There is very little difference in this weekly’s August 2011 reportage and the May 2012 articles. Overall, the Economist repeats exactly the same charges made by the BNP against the government.
Some of the allegations that The Economist made against the government include (i) scrapping the caretaker government system indicate plans to rig the next elections (ii) cracking down on civil groups, NGOs (iii) murders, attacks on activists and intimidation (iv) Sk. Hasina runs one of the world’s worst governments (v) harassing Nobel Laureate Dr. Md. Yunus, founder of the micro financing Grameen Bank because he dared to set up a “third (political) front” in 2007. What the article does not clarify who set up Dr. Yunus. It was the US. The planners did not calculate that Md. Yunus had no political base. He would have to depend on defectors from the existing political parties. This also amounts to external interference in a sovereign country.
Last August, the most serious allegation against the Awami League government included the following (i) the 1971 war crimes trial was vengeance politics and dynastic retribution against Begum Khaleda Zia (ii) attempts to decimate the Islamic political party, JEI, (iii) vengeance politics against Khaleda Zia’s sons Tareque and Arafat Rehman among several others.
Now, a poor and transparent attempt to balance the report was made by briefly criticising the earlier BNP government. In the context of these articles the endeavour fails miserably.
In the August 2011 reportage, India was pointed as a villain. In the current article it was hinted that India should forget the Bangladesh government’s success against terrorism, and discipline the government. As an incentive it adds BNP leader may be looking at positive relations with India.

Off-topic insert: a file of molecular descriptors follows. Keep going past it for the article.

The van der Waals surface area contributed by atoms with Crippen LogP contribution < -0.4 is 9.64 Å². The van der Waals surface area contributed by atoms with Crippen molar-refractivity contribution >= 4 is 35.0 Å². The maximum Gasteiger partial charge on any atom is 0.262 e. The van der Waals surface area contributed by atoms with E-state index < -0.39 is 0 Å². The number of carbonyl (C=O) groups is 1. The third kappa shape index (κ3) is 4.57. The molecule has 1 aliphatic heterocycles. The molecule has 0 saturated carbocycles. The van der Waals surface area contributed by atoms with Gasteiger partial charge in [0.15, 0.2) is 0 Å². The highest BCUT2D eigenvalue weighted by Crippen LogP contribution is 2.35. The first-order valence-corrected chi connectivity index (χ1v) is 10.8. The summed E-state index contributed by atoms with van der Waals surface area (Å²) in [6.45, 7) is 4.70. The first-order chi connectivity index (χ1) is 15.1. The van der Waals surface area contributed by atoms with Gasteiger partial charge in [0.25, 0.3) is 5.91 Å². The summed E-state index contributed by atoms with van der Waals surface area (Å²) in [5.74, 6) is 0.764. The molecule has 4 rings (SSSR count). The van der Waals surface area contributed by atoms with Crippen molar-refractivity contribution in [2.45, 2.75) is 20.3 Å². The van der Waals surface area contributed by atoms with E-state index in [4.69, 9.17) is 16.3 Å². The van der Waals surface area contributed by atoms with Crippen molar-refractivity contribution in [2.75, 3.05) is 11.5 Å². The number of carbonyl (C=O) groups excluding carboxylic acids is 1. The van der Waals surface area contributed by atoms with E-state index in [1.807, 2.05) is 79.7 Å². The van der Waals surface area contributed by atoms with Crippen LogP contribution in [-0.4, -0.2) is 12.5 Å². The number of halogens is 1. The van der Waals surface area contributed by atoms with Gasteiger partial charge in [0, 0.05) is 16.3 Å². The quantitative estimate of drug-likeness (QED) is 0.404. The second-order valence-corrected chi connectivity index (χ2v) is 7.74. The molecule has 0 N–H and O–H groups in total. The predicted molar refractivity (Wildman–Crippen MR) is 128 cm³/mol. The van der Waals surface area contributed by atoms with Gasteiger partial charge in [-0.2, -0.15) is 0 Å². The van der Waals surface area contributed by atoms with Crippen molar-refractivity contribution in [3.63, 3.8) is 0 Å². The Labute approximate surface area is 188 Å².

It must be understood that India is not playing a zero sum game in Bangladesh or with any of the other neighbours.
The allegations made by the Economist are astounding if not bizarre. It appears to be a sustained campaign with an agenda.
All governments have their problems, especially in developing countries with a volatile political history like Bangladesh where core issues of liberation have not been resolved yet.
The BNP’s distorting of Bangladesh’s history from 1971, especially that of the language movement, the liberation war and the genocide associated with it including the brutal massacre of intellectuals, by Pakistani forces and pro-Pakistani elements must not be forgotten. It is, therefore, highly curious why so many interests around the world are trying to obliterate the war crimes.
It is difficult for most people of Bangladesh, except for the perpetrators and their supporters, to forget the reign of terror and mentoring of terrorist organizations during the BNP-JEI rule. Their Prime Minister Khaleda Zia remained in denial of the existence of the terrorist organization Jamatul Mujahidin Bangladesh (JMB), till US President George W. Bush issued a warning in 2005 during his visit to India. Overnight, the JMB became real, its top leaders arrested. But the country had to wait for the caretaker government for their execution. Incidents like these are galore. The attempt on Sk. Hasina’s life in 2004 was hatched by BNP ministers and executed by HUJI commander Mufti Hannan, who confessed to the crime. The list of misdeeds of the BNP-JEI government is long. Unless the culprits are punished transparently according to law the country can slide back to state sponsored anarchy if and when the Awami League goes out of power.
At the same time Prime Minister Sk. Hasina and her government must take matters into hand. She is under a microscope. The Awami League leaders and workers must realize that misdeeds by their predecessors do not give them licence to repeat the same offences.